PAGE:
April 29, 2008 - Ottawa, ON - Canada's largest Internet association has
submitted its reply to Bell Canada's response to a regulatory complaint
filed with the CRTC by the Canadian Association of Internet Providers
(CAIP). CAIP's reply states that Bell's response confirms that the
association's arguments of wrong-doing by the country's largest phone
company in what has become known as "traffic shaping" or "throttling" were
CAIP's original Part VII Application was filed earlier this month in
response to certain "traffic shaping" measures that Bell Canada is applying
to local access and transport services it supplies to competitors on a
regulated basis. Independent competitors interconnect with Bell in order to
gain access to their end-user through the "final mile" of access on Bell's
local network. Competitors deliver their own services, including Internet
access, VoIP, VPN, etc., over this regulated facility.
Bell has admitted that it is "throttling" traffic between the ISP and end
user for ten hours each day. Canada's other major phone companies have
publicly stated they do not shape the traffic of their competitive wholesale
Tom Copeland, Chair of CAIP, said "In our reply we have further demonstrated
to the CRTC that Bell's activity is counter to regulations Bell is obliged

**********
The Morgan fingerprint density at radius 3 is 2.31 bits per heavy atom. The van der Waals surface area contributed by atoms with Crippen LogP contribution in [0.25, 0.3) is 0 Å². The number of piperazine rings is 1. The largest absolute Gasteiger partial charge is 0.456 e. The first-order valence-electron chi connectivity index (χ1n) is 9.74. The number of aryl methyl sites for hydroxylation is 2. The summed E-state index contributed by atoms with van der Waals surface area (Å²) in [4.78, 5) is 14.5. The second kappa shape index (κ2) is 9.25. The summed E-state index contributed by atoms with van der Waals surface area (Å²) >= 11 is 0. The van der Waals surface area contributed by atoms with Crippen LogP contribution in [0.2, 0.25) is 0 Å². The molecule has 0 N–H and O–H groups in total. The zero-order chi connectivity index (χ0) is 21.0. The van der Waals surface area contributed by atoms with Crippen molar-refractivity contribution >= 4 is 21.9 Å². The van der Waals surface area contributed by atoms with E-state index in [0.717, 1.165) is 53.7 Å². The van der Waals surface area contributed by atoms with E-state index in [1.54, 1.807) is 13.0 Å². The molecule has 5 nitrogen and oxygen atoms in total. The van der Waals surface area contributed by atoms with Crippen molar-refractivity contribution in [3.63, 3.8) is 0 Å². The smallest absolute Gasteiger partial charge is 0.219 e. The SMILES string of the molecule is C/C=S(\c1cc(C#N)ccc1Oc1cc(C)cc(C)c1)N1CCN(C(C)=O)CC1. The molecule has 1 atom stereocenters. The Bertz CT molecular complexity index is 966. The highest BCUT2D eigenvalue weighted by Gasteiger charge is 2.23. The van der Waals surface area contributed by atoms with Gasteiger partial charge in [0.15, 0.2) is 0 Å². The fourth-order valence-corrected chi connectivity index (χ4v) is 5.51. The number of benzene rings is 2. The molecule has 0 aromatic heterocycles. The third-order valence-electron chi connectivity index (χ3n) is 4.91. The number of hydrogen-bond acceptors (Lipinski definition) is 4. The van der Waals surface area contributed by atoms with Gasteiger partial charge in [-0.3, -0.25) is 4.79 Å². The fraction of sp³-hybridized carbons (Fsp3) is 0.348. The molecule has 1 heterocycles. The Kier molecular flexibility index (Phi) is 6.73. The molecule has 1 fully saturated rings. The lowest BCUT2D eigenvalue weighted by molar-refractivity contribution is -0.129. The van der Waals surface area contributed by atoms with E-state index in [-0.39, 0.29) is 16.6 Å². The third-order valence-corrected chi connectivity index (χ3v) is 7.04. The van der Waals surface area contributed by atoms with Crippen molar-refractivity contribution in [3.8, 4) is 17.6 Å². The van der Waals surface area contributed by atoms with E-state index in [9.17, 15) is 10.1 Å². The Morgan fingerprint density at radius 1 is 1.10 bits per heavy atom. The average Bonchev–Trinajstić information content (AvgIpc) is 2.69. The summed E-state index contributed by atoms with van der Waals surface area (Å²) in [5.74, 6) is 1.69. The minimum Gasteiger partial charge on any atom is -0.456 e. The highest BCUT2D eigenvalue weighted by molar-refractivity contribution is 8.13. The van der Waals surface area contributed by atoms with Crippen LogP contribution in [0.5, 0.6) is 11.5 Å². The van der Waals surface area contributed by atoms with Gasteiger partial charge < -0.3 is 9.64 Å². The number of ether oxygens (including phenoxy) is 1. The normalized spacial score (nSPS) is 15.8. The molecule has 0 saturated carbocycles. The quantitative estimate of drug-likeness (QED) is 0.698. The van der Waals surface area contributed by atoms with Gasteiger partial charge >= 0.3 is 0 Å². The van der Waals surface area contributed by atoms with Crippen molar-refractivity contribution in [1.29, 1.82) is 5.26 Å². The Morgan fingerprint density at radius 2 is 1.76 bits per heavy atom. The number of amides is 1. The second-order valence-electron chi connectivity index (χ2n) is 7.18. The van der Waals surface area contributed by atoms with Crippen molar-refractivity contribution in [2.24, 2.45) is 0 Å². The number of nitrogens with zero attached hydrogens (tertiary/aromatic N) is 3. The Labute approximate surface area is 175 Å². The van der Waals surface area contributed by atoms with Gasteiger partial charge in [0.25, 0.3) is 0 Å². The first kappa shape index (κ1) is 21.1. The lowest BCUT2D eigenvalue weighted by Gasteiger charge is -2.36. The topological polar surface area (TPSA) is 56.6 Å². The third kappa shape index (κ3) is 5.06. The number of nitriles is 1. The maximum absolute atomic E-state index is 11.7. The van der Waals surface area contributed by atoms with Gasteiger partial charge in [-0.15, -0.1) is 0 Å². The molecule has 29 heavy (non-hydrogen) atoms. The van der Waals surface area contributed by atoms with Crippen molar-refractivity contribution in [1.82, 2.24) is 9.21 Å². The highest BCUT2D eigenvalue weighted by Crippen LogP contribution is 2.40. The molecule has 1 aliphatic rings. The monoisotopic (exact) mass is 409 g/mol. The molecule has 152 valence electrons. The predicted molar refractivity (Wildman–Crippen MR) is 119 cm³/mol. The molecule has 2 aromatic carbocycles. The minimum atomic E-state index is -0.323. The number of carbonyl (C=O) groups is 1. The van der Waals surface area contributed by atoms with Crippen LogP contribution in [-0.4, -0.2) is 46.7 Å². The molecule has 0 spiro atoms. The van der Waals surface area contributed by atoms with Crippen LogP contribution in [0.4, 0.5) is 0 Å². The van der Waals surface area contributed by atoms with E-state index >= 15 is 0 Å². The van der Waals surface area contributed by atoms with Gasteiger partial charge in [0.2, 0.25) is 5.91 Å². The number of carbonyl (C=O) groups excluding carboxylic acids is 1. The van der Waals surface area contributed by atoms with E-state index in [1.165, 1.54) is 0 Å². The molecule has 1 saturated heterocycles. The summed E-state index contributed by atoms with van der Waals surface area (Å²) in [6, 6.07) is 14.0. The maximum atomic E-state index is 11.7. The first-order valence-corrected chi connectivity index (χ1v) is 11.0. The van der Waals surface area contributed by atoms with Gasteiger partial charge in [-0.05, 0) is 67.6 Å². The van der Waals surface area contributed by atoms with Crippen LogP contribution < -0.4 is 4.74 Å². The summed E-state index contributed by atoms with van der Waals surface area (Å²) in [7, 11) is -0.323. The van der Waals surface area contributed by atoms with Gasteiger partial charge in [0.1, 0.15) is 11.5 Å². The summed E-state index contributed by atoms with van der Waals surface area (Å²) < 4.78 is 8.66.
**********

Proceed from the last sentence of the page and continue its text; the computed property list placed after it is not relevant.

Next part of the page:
to follow under the Telecommunication Act and that the anti-competitive
action is having a negative impact on our members and our customers".
Bell executives have maintained that they are throttling, or impeding, only
peer-to-peer (P2P) traffic but tests by CAIP's members and Internet users at
large have upheld CAIP's argument that other forms of traffic, including
VoIP and VPNs, have become collateral damage. This presents significant
reliability issues for many Canadian businesses.
CAIP has noted that coincident with when the traffic shaping began, Bell had
announced its retail "unlimited" Internet accounts would be discontinued in
favour of usage-based billing. Bell has also undertaken a marketing program
advertising its residential high-speed service as a "direct, uncongested
gateway to the Internet" using a "new, next-generation fibre optic network"
with "consistent, super-fast access speeds".
"If Bell can advertise their service in this manner, while at the same time
claiming to suffer from bandwidth congestion, then clearly there is a
conflict between their traffic shaping action and reality. We hope the CRTC
agrees with the evidence we have presented and returns the market to the
state it was at prior to Bell's implementation of traffic shaping," says Mr.
"This matter is now squarely in front of the CRTC. The industry is appalled
by Bell's actions. Canadian Internet users are outraged and Canadian
businesses are being negatively impacted," concludes Mr. Copeland.
Formed in 1996, CAIP's Mission is to foster the growth of a healthy and
competitive Internet industry in Canada. Contact Tom Copeland: